BY SARA BUTTON
On Saturday morning Hickory St. will see on the upwards of 60 different casket-clad racing machines hoping to take the title in one of two categories: speed and fan favorite. In honor of the 4th annual Coffin Races, we chatted with local coffin racing legend John Green about this year’s upcoming event.
Having participated in the Coffin Races since their first year in 2012, Green built and retired the Un-Lucky Louzer coffin during the first annual races, sponsored and driven by Lou Delaney himself. You can see this iconic piece of Denton history hanging on the patio at Lucky Lou’s. “It was cool, but it was not fast,” Green shared. As much as we love Lou’s, the name of the coffin really seemed fitting -- and we think they’ll agree.
Green’s backyard could currently be considered a miniature coffin graveyard. Just beyond the Evil Knievil coffin and a few other coffins spread about, is a huge workshop owned by Green’s father, Bud. In fact, Bud Green’s beast of a shop has been known to help out many coffin racers in the past (and likely future). The Green’s are nice guys.
The Evil Knievil coffin is racing for its 3rd year in a row, with John Green driving and Eric Eisenmann as the designated pusher. If you haven’t seen Green in full getup yet, you are really in for a treat. He is head to toe Evel Knievel in every red, white, and bulging blue way possible.
Apparently the coffins don’t take as much build time as one may think. Green says he spent less than 20 hours of total work time - 4 of which were spent detail painting the coffin exterior. This year he upgraded his wheels, due to the new tire regulation -- or lack thereof. In case you did not know, this year there is no regulation on tire size. In years past, tires had to be 6” or less. I hope to see spinners, monster truck coffins, white walls, and all the rims. I’m pretty sure if you play Ridin Spinners inside a coffin with actual spinners on it, you’re guaranteed to win. This isn’t official, but trust us - you’ll be winning. Bonus points if you ghost ride your coffin.
Throughout the years of coffin races, we’ve learned a few things. One of the most important things may be that there are many different kinds of coffins out there for racing. There are short coffins, long coffins, odd-shaped coffins, coffin-shaped coffins, painted coffins, wooden coffins, low-rider coffins, and coffins with side cars.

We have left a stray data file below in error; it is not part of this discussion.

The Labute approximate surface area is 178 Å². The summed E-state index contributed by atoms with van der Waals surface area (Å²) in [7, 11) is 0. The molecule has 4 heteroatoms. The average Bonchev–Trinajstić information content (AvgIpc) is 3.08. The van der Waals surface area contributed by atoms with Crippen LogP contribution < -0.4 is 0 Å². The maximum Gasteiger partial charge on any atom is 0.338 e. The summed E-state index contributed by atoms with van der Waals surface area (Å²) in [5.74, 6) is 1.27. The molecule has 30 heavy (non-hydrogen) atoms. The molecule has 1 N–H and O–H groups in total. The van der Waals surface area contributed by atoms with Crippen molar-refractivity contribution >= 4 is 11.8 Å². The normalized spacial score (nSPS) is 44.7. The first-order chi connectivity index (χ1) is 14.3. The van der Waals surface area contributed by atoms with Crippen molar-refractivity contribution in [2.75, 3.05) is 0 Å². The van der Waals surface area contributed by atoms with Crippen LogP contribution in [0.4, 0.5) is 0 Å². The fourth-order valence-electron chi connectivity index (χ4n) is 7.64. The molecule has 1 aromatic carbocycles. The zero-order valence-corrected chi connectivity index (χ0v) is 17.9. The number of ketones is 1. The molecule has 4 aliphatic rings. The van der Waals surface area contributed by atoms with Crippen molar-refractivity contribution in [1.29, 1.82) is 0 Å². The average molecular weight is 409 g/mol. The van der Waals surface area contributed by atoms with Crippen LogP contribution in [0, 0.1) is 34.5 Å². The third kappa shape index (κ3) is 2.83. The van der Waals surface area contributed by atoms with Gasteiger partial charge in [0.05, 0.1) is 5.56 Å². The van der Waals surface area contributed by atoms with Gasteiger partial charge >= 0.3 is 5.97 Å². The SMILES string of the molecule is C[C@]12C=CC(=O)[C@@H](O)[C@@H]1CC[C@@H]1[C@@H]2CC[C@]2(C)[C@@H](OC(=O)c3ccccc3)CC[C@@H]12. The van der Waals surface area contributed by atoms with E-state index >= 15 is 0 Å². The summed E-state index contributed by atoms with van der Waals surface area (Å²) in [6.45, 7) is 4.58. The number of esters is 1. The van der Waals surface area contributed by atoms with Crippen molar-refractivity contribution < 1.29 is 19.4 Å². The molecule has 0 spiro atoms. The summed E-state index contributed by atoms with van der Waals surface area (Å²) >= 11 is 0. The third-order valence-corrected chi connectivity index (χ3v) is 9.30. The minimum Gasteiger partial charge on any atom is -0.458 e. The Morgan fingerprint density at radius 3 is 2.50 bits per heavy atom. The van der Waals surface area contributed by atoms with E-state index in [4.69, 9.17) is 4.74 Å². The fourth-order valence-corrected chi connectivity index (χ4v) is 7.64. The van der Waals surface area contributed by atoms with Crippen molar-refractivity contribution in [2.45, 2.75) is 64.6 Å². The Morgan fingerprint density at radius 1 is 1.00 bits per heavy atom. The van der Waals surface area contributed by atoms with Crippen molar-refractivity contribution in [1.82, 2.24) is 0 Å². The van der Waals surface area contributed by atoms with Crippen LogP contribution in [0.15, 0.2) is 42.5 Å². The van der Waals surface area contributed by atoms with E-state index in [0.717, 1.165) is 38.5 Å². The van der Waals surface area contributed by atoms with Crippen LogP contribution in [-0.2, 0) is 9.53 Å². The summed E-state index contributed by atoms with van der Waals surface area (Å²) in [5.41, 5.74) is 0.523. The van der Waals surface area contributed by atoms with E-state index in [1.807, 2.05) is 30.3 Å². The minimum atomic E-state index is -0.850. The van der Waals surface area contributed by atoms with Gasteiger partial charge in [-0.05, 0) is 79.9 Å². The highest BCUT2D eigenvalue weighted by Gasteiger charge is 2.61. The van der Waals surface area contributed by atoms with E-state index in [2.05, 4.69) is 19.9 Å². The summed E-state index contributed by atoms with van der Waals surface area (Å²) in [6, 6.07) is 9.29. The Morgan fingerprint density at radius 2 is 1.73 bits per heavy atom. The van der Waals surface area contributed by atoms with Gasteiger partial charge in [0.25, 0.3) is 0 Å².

So, what exactly does it take to win? John Green says it's not really about the car - those are mostly for aesthetic appeal. It’s all about the pushers. The most grand insider's secret is that you need the biggest, gnarliest, strongest pusher out there. Green says that is what gave the Seniors in Motion team the upper-hand advantage, as they just 3-peated in 2014.
The pusher rules are simple. One pusher per coffin, per heat. Don’t forget to break hand contact at the starting line. It’s easy (note: we’ve never done this before). BREAK HAND CONTACT AT THE STARTING LINE. Your toes can go over the line just so long as you break hand contact at the starting line. Got it? Cool.
As far as pre-race rituals, Green’s team likes to stick to a beer and a shot of whiskey. Sounds like a great ritual to us. That ritual got the Evil Knievil car into the Top 6 last year, along with: Pan Ector, Seniors in Motion, Geeks on Wheels, Little Guys, and Mulberry St Cantina. The fan favorite coffin for last year was the Oz-some Flyer by Mike Gast, sponsored by Access Bank. Who will is be this year?
With the unpleasant forecast this weekend, the Coffin Race people want you to direct your attention to the Day of the Dead Festival facebook page for all weather related updates. Please note, the Denton Day of the Dead Festival is a rain or shine event. As of right now, the races are on and we cannot wait! Come watch the Evil Knievil car who will be racing at 1pm, in the 11th race.